American Studies Degree Program Summaries by Level

American studies is an interdisciplinary exploration of American history and identity through cultural, political, technological, economic and social perspectives. Degree programs in American studies are offered at the undergraduate and graduate levels.

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Essential Information

American studies students develop analytical and critical thinking skills that can apply to a variety of careers in academic and professional fields. Bachelor's programs introduce students to different American cultures and lay the groundwork for advanced study.

Master's programs, on the other hand, allow students more freedom to customize their programs according to their career aspirations, and include more emphasis on research components. A bachelor's degree is generally required as a prerequisite. These programs take around two years to complete, and require students to write a thesis.

A Ph.D. in American Studies program generally takes around seven years to meet candidacy and dissertation requirements. Bachelor's and master's degrees are required for admission to doctoral programs. Most doctoral students hold degrees in American studies; however, degrees from other disciplines may be acceptable. Some schools require language proficiency and a proposal for research upon application.

Online programs in American studies are rare and available at the bachelor's and master's program levels only.


Bachelor's Degree in American Studies

Bachelor's degree programs in American studies are designed to prepare students for further research study. American studies programs take a broad interdisciplinary approach to American history, combining elements of English, humanities, history and social science. Courses often are reading- and writing-intensive.

Common courses include:

  • American popular culture
  • American cultural identity and perspectives
  • Political science and foreign relations
  • American culture through literature, entertainment and the arts
  • Race and ethnicity in America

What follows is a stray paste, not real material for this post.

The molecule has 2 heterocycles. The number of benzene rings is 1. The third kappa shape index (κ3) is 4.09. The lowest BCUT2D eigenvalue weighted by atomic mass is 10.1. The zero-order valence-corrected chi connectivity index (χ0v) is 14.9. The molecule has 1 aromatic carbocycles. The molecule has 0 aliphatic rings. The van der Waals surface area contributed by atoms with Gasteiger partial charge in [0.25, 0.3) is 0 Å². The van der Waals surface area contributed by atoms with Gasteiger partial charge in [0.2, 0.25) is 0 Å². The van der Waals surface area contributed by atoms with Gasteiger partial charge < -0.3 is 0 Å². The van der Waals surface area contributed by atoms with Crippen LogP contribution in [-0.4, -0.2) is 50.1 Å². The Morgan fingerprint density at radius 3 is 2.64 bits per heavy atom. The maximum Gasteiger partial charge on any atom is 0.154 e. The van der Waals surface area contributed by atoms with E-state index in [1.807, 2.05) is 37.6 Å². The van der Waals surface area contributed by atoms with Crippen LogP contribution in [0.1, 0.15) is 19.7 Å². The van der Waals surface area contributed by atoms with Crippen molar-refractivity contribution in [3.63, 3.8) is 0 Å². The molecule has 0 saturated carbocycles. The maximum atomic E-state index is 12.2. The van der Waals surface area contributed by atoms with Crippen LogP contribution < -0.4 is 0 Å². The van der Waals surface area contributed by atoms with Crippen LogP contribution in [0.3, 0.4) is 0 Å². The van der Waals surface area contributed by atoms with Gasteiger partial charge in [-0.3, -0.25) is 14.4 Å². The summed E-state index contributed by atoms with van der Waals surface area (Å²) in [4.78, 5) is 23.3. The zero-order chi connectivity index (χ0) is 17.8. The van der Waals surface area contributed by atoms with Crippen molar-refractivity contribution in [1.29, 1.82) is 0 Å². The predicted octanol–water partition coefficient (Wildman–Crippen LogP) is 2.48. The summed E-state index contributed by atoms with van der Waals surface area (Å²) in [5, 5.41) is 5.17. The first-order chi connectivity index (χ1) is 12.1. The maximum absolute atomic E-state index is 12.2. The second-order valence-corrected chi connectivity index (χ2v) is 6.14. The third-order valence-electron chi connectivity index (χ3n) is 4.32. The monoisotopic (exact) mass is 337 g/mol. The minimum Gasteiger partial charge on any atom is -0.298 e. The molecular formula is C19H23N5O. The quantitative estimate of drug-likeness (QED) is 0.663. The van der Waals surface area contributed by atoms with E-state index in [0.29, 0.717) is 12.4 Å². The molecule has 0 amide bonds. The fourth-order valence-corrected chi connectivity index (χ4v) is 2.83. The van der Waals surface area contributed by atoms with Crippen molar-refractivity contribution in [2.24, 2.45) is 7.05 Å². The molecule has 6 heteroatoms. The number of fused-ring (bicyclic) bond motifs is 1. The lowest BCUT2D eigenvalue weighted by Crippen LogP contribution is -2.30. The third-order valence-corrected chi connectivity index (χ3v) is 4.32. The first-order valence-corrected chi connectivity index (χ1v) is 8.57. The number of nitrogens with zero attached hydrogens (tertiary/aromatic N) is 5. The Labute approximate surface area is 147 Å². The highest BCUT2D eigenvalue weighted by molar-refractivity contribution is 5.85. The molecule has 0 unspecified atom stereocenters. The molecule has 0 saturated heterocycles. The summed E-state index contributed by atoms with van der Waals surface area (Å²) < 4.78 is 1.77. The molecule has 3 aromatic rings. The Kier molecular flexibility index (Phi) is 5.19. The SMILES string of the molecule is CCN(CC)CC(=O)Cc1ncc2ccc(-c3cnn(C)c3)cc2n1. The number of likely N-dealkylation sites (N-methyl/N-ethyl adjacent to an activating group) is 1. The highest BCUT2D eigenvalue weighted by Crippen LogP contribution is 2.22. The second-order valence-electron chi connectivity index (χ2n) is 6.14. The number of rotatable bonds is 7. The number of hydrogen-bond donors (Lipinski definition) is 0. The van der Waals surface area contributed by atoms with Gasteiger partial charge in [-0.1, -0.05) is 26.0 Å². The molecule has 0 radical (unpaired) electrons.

Master's Degree in American Studies

Master's degree programs in American studies further examine American societal themes through several contexts. Graduate programs are research-intensive, and the course of study is often individualized based on students' career goals and interests. Students take interdisciplinary courses that critically examine American lifestyle, society and roles in the modern world. Students may have to meet a language requirement for researching non-English primary source texts. Students also conduct independent research for writing publication-quality papers and graduate theses.

Common courses include:

  • American history through film
  • Early American literature
  • Capitalism and social classes
  • American historiography
  • American folklore and humor

Ph.D. in American Studies

Coursework as part of a doctoral program in American studies is determined with help from academic advisers and depends on a student's areas of interest and professional goals. Throughout their studies, students meet with advising boards, whose members evaluate their progress, administer oral and written examinations and accept or deny research proposals.

Common courses include:

  • Cultural, critical and literary theory
  • Research methods in cultural history
  • Foreign language
  • Ethnography
  • Advanced cultural analysis

Popular Career Options

According to the American Studies Association (ASA), a well-rounded education in American studies benefits careers in many fields; however, students are encouraged to take elective courses in specialized or technical skills to focus and shape their career aspirations. American studies majors might find jobs with government agencies and in the public sector, or they might go into fields such as teaching, law, journalism, social work or business. Careers in historic preservation, museum work and research also are common.

The knowledge and high-level research and writing skills acquired in post-baccalaureate study create unique career paths for graduates. Many go into academia, public policy, media and communications. Graduates also might contribute to the expanding field of American studies by publishing research in scholarly journals.

Employment Outlook and Salary Information

The U.S. Bureau of Labor Statistics (BLS) reported that the mean annual wage for post-secondary teachers in the American studies-related subject of history was $76,670 as of May 2015. The BLS projected a faster-than-average job growth of 13% for all postsecondary teachers from 2014-2024 (www.bls.gov), though many of these job opportunities will be for part-time or temporary positions.

American studies programs at both the undergraduate and graduate levels are research- and writing-intensive, and prepare individuals for careers requiring these skills.

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